You know what really gets to me?
The tones “I love you” takes at the close of a letter or a note or a conversation with a lover.
Any time I have ever gone back over old memorabilia, I can decipher, retrospectively, many of the connotations of an ily: bold, earnest or empty, naive, final but never-ending, desperate, hopeful, fragile. To be able to recognize it and appreciate it in the moment is a gift that is so precious and unforgivingly fleeting to all.
And there are more—adjectives that I can’t even articulate from feelings to a words. Both combined and separate, these adjectives are why, even though you could call “I love you” cliche, people will always use it, ardently. Romance can be unoriginal, and the phrase can be overused—especially if it is being said by the wrong person; while from the right individual even once a second isn’t enough iterations, and in the milliseconds between saying it a lover’s every pore is blasting it so that if people are close enough they can feel it radiate off of you—there will always be original ways to say it, do it, be it, feel it. Even a way that isn’t novel in the grand scheme of human history are novel to the two people experiencing it. Humans have facets that sparkle consistently and intermittently, fueled by interaction with world and the people and things in it. And so it is the same with love. Just as we are perpetually learning new things about ourselves, there are always new things to learn about manners of loving.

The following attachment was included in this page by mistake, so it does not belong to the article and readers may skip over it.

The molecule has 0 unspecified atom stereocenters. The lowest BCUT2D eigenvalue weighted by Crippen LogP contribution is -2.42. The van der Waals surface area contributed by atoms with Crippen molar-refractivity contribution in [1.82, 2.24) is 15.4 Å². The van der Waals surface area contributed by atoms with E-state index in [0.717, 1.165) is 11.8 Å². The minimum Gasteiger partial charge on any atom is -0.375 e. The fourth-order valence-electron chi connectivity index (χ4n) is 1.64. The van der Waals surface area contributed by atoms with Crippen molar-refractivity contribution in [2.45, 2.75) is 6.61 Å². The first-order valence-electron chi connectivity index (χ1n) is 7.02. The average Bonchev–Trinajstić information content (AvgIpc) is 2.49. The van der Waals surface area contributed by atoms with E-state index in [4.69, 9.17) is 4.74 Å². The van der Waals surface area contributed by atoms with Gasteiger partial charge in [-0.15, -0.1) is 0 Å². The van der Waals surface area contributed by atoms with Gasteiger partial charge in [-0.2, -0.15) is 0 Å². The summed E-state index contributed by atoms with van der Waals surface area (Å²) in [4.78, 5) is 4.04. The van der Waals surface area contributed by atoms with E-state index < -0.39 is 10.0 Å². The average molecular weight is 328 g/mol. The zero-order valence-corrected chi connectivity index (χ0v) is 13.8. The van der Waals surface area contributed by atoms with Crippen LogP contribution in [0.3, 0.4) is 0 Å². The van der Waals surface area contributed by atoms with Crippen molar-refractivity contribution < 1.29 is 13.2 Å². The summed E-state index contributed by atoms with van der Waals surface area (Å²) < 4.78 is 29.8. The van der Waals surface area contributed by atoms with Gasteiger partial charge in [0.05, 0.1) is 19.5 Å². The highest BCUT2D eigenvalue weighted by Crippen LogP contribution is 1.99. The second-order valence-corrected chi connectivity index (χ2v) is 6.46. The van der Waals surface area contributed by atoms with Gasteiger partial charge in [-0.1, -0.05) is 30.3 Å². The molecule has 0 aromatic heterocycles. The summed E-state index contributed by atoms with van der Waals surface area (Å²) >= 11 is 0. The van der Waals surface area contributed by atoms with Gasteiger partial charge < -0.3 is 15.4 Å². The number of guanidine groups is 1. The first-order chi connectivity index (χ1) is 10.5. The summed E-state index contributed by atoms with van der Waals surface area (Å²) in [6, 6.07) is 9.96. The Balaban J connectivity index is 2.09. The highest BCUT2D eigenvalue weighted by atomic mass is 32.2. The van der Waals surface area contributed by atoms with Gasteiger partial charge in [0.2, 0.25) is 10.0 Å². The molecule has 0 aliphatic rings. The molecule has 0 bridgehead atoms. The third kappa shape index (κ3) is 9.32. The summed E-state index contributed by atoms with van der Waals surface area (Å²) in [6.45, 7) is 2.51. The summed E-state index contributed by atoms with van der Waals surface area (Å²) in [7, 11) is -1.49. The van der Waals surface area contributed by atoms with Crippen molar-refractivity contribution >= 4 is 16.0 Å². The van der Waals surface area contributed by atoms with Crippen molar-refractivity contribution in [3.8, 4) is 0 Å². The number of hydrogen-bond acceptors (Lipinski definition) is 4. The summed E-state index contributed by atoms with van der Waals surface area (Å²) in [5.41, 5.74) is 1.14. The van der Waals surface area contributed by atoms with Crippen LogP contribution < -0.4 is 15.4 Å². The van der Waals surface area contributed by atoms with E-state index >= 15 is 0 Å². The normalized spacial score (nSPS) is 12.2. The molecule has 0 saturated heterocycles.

They kiss the wrong person.
And pretend to be okay.
People will do anything
to distract their heart.
They will do anything to
distract it from
missing someone. (via h-auptgewinn)
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